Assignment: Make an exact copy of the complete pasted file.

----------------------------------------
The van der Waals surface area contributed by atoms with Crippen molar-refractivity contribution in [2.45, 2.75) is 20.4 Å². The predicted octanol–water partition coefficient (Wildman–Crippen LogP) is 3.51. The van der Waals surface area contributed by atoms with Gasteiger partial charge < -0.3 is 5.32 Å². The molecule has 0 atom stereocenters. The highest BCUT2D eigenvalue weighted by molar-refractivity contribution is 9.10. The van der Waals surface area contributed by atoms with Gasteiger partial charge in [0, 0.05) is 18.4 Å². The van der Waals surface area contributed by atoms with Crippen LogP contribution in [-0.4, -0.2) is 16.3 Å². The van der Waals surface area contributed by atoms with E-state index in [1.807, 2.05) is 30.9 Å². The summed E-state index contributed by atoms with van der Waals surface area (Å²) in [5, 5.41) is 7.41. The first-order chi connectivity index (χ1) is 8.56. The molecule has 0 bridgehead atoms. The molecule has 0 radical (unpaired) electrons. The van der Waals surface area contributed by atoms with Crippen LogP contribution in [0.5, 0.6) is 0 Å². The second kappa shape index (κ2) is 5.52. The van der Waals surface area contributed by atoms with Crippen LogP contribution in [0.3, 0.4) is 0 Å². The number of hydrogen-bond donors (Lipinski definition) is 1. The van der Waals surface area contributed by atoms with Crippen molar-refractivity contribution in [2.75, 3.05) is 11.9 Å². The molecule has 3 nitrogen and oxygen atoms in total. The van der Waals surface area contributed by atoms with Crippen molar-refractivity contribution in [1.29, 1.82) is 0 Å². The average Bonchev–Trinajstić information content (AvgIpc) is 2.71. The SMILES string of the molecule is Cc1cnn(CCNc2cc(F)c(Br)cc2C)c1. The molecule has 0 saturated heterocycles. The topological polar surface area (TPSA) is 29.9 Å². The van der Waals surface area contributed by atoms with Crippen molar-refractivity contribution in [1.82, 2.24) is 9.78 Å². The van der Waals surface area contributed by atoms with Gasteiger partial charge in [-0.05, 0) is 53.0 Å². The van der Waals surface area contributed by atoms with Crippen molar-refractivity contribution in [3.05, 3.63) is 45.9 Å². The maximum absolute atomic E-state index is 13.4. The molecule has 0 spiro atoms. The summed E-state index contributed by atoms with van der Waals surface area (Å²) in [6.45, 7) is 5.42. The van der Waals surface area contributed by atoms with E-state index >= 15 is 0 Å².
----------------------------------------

The van der Waals surface area contributed by atoms with Crippen molar-refractivity contribution in [2.45, 2.75) is 20.4 Å². The predicted octanol–water partition coefficient (Wildman–Crippen LogP) is 3.51. The van der Waals surface area contributed by atoms with Gasteiger partial charge < -0.3 is 5.32 Å². The molecule has 0 atom stereocenters. The highest BCUT2D eigenvalue weighted by molar-refractivity contribution is 9.10. The van der Waals surface area contributed by atoms with Gasteiger partial charge in [0, 0.05) is 18.4 Å². The van der Waals surface area contributed by atoms with Crippen LogP contribution in [-0.4, -0.2) is 16.3 Å². The van der Waals surface area contributed by atoms with E-state index in [1.807, 2.05) is 30.9 Å². The summed E-state index contributed by atoms with van der Waals surface area (Å²) in [5, 5.41) is 7.41. The first-order chi connectivity index (χ1) is 8.56. The molecule has 0 bridgehead atoms. The molecule has 0 radical (unpaired) electrons. The van der Waals surface area contributed by atoms with Crippen LogP contribution in [0.5, 0.6) is 0 Å². The second kappa shape index (κ2) is 5.52. The van der Waals surface area contributed by atoms with Crippen LogP contribution in [0.3, 0.4) is 0 Å². The number of hydrogen-bond donors (Lipinski definition) is 1. The van der Waals surface area contributed by atoms with Crippen molar-refractivity contribution in [2.75, 3.05) is 11.9 Å². The molecule has 3 nitrogen and oxygen atoms in total. The van der Waals surface area contributed by atoms with Crippen molar-refractivity contribution in [1.29, 1.82) is 0 Å². The average Bonchev–Trinajstić information content (AvgIpc) is 2.71. The SMILES string of the molecule is Cc1cnn(CCNc2cc(F)c(Br)cc2C)c1. The molecule has 0 saturated heterocycles. The topological polar surface area (TPSA) is 29.9 Å². The van der Waals surface area contributed by atoms with Crippen molar-refractivity contribution in [1.82, 2.24) is 9.78 Å². The van der Waals surface area contributed by atoms with Gasteiger partial charge in [-0.05, 0) is 53.0 Å². The van der Waals surface area contributed by atoms with Crippen molar-refractivity contribution in [3.05, 3.63) is 45.9 Å². The maximum absolute atomic E-state index is 13.4. The molecule has 0 spiro atoms. The summed E-state index contributed by atoms with van der Waals surface area (Å²) in [6.45, 7) is 5.42. The van der Waals surface area contributed by atoms with E-state index >= 15 is 0 Å².